By Mikita Weaver
Scholars and practitioners alike often seem up in arms about the “vanishing trial.” Most seem worried that this decline in litigation will ultimately destroy justice. Instead of achieving justice through a court system, conflicts are being resolved without the assistance of lawyers, judges, and–dare I say—lots of time, money, and resources! Many blame ADR. As the court system became more overburdened, alternate dispute resolution methods slowly became recognized as viable alternatives to litigation.
No doubt, few would advocate a “world without all trials.” Although alternate dispute resolution increases access to justice by offering inexpensive and creative methods to resolve conflicts outside the courtroom, ADR can become a “tool for diminishing the judicial development of legal rights for the disadvantaged.” Assuredly, “issues of justice are more salient when the federal government is a litigant.” Despite the rising popularity of alternate dispute resolution, various areas of law require trial to create precedent and protect certain civil rights. Scholars and academics have asserted various concerns about whether negotiation and mediation are an appropriate alternative in areas such as family law, labor law, civil rights, and environmental law.
See Harry T. Edwards, Alternative Dispute Resolution: Panacea or Anathema?, 99 Harv. L. Rev. 668, 668 (1986). Although alternate dispute resolution was once considered a cultish following of a few offbeat scholars, the movement has attracted a significant number of adherents “with the rise of public complaints about the inefficiencies and injustices of our traditional court system.”
Marc Galanter, A World Without Trials? (2006) J. Disp. Resol. 7.
Edwards, supra note 1, at 679. If all civil rights cases had been mediated in the 1960’s and 1970’s, civil rights law would have been “impoverished.” Id. Furthermore, “[t]he wholesale diversion of cases involving the legal rights of the poor may result in the definition of these rights by the powerful in our society rather than by the application of fundamental society values reflect in the rule of law.”
Lisa Blomgren et. al. Dispute Resolution and the Vanishing Trial: Comparing Federal Governmnet Litigation and ADR, 5.
See Andre R. Ibrogno, Using ADR to Address Issues of Public Concern: Can ADR Become an Instrument for Social Oppression?, 14 Ohio St. J. on Disp. Resol. 855 (1999) (asserting that society is threatened when familial matters such as child abuse and domestic violence are resolved using private dispute resolution instead of public adjudication; suggesting private dispute resolution may further victimize and isolate already vulnerable victims).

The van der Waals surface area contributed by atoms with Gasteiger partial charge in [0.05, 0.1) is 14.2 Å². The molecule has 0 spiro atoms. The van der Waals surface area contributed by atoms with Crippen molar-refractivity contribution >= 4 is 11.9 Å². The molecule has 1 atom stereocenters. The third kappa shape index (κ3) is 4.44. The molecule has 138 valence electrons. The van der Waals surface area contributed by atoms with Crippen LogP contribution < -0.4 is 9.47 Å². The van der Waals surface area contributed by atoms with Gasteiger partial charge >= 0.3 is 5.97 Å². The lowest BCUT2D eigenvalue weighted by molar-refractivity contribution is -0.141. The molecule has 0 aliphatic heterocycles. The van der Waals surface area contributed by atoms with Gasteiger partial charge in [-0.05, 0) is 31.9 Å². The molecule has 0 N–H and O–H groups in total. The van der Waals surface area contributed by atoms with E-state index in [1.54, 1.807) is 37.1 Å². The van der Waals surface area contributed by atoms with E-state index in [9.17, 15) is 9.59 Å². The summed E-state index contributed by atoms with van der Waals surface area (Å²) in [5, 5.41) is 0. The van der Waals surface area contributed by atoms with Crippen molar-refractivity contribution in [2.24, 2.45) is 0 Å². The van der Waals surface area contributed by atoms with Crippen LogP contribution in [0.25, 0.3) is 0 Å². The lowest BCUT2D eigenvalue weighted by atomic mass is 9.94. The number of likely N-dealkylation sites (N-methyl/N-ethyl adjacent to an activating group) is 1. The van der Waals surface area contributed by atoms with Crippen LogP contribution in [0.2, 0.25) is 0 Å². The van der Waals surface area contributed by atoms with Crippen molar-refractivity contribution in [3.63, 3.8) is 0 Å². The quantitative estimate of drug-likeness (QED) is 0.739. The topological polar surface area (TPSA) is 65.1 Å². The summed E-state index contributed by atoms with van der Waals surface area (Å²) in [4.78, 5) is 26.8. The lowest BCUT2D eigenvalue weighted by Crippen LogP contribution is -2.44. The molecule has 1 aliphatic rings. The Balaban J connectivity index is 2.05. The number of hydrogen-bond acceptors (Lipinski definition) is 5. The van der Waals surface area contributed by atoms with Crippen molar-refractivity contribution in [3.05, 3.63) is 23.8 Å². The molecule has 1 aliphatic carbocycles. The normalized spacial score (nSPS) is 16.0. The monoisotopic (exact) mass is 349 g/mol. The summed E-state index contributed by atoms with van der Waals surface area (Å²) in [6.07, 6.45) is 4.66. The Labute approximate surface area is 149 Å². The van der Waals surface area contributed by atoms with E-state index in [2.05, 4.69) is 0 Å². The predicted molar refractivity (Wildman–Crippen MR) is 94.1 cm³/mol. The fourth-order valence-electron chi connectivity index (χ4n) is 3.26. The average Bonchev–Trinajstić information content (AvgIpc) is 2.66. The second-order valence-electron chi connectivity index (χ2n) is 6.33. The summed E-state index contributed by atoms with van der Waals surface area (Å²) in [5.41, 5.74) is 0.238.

See Betty D. Robinson, Considering Grievance Mediation, Employee Responsibilities and Rights Journal Vol. 5 No. 2 (2005) (suggesting that the shift from formal arbitration towards grievance mediation in labor law fails to recognize the uniqueness of individual labor-management and the necessity of formality).
See Wayne D. Brazil, Should Court-Sponsored ADR Survive?, 21 Ohio St.J. on Disp. Resol. 241, 276-266 (2006) (advocating for court ADR programs generally; suggesting different standards for civil rights cases and cases with a party proceeding in forma pauperis).
Although Judge Wald suggests that the nation’s complicated toxic waste disputes can only be resolved through negotiations rather than litigation, private environmental negotiations that bypass federal and state agencies may not serve the public interest if the negotiations result in weaker standards that compromise strict government standards. Edwards, supra note 1, at 677-78. A community with little resources—often the case in toxic waste cases—will have relatively little bargaining power. See Amber McKiney, The ACLU and the Propriety of Dispute Resolution in Civil Rights Controversies 6 Pepp. Disp. Resol. L.J. 109, 121-122 (2006). Because each case is dealt with on a case-by-case basis in negotiations or mediation, the community cannot benefit from precedence and uniformity that typically accompany judicial decisions. See id. at 122. Negotiations also focus on the individual nature of the dispute instead of on the overall pattern of discrimination of the offender; furthermore, negotiations lack procedural safeguards to protect the rights of minorities where negotiation proceedings are confidential in nature and executed without a formal record.